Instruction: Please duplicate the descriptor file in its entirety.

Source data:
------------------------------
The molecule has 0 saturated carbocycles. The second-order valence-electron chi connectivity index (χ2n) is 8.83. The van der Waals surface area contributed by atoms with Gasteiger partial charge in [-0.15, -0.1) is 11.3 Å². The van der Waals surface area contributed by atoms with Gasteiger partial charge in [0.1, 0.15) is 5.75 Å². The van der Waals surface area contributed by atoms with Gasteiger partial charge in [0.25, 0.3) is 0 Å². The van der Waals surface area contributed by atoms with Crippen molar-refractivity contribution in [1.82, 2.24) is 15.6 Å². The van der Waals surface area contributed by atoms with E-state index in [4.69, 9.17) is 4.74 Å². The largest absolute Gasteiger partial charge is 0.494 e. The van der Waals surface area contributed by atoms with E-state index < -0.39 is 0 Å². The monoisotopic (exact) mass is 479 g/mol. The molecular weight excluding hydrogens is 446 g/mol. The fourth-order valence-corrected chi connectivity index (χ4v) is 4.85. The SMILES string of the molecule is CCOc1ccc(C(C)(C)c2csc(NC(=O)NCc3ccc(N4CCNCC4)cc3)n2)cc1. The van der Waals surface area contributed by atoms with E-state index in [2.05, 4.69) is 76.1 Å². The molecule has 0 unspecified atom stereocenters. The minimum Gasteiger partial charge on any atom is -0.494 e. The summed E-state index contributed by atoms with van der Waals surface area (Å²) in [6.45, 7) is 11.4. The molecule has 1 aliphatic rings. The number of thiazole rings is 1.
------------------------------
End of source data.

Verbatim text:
The molecule has 0 saturated carbocycles. The second-order valence-electron chi connectivity index (χ2n) is 8.83. The van der Waals surface area contributed by atoms with Gasteiger partial charge in [-0.15, -0.1) is 11.3 Å². The van der Waals surface area contributed by atoms with Gasteiger partial charge in [0.1, 0.15) is 5.75 Å². The van der Waals surface area contributed by atoms with Gasteiger partial charge in [0.25, 0.3) is 0 Å². The van der Waals surface area contributed by atoms with Crippen molar-refractivity contribution in [1.82, 2.24) is 15.6 Å². The van der Waals surface area contributed by atoms with E-state index in [4.69, 9.17) is 4.74 Å². The largest absolute Gasteiger partial charge is 0.494 e. The van der Waals surface area contributed by atoms with E-state index < -0.39 is 0 Å². The monoisotopic (exact) mass is 479 g/mol. The molecular weight excluding hydrogens is 446 g/mol. The fourth-order valence-corrected chi connectivity index (χ4v) is 4.85. The SMILES string of the molecule is CCOc1ccc(C(C)(C)c2csc(NC(=O)NCc3ccc(N4CCNCC4)cc3)n2)cc1. The van der Waals surface area contributed by atoms with E-state index in [2.05, 4.69) is 76.1 Å². The molecule has 0 unspecified atom stereocenters. The minimum Gasteiger partial charge on any atom is -0.494 e. The summed E-state index contributed by atoms with van der Waals surface area (Å²) in [6.45, 7) is 11.4. The molecule has 1 aliphatic rings. The number of thiazole rings is 1.